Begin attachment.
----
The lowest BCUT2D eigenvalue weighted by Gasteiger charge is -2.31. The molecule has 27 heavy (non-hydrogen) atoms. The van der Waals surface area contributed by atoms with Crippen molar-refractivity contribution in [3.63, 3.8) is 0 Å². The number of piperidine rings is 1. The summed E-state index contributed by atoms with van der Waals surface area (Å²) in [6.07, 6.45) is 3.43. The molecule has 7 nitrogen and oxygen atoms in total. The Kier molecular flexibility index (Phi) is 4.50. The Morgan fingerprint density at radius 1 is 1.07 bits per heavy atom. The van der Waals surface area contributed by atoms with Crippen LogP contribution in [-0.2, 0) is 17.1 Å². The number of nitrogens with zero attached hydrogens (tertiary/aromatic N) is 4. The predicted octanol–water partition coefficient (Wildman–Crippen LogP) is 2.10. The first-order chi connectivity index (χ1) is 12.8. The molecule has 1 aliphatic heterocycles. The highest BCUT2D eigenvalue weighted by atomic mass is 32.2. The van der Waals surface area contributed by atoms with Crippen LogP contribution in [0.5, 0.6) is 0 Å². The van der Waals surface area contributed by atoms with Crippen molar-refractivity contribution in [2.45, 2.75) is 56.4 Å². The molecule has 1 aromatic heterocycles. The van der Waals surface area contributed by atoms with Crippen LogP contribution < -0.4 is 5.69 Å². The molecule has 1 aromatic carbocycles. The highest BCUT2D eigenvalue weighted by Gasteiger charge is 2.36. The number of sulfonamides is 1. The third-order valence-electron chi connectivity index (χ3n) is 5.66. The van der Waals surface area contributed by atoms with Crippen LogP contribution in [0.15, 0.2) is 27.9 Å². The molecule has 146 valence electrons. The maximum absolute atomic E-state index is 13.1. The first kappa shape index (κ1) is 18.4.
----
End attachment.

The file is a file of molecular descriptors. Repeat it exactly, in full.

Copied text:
The lowest BCUT2D eigenvalue weighted by Gasteiger charge is -2.31. The molecule has 27 heavy (non-hydrogen) atoms. The van der Waals surface area contributed by atoms with Crippen molar-refractivity contribution in [3.63, 3.8) is 0 Å². The number of piperidine rings is 1. The summed E-state index contributed by atoms with van der Waals surface area (Å²) in [6.07, 6.45) is 3.43. The molecule has 7 nitrogen and oxygen atoms in total. The Kier molecular flexibility index (Phi) is 4.50. The Morgan fingerprint density at radius 1 is 1.07 bits per heavy atom. The van der Waals surface area contributed by atoms with Crippen LogP contribution in [-0.2, 0) is 17.1 Å². The number of nitrogens with zero attached hydrogens (tertiary/aromatic N) is 4. The predicted octanol–water partition coefficient (Wildman–Crippen LogP) is 2.10. The first-order chi connectivity index (χ1) is 12.8. The molecule has 1 aliphatic heterocycles. The highest BCUT2D eigenvalue weighted by atomic mass is 32.2. The van der Waals surface area contributed by atoms with Crippen LogP contribution in [0.5, 0.6) is 0 Å². The van der Waals surface area contributed by atoms with Crippen molar-refractivity contribution in [2.45, 2.75) is 56.4 Å². The molecule has 1 aromatic heterocycles. The van der Waals surface area contributed by atoms with Crippen LogP contribution < -0.4 is 5.69 Å². The molecule has 1 aromatic carbocycles. The highest BCUT2D eigenvalue weighted by Gasteiger charge is 2.36. The number of sulfonamides is 1. The third-order valence-electron chi connectivity index (χ3n) is 5.66. The van der Waals surface area contributed by atoms with Crippen LogP contribution in [0.15, 0.2) is 27.9 Å². The molecule has 146 valence electrons. The maximum absolute atomic E-state index is 13.1. The first kappa shape index (κ1) is 18.4.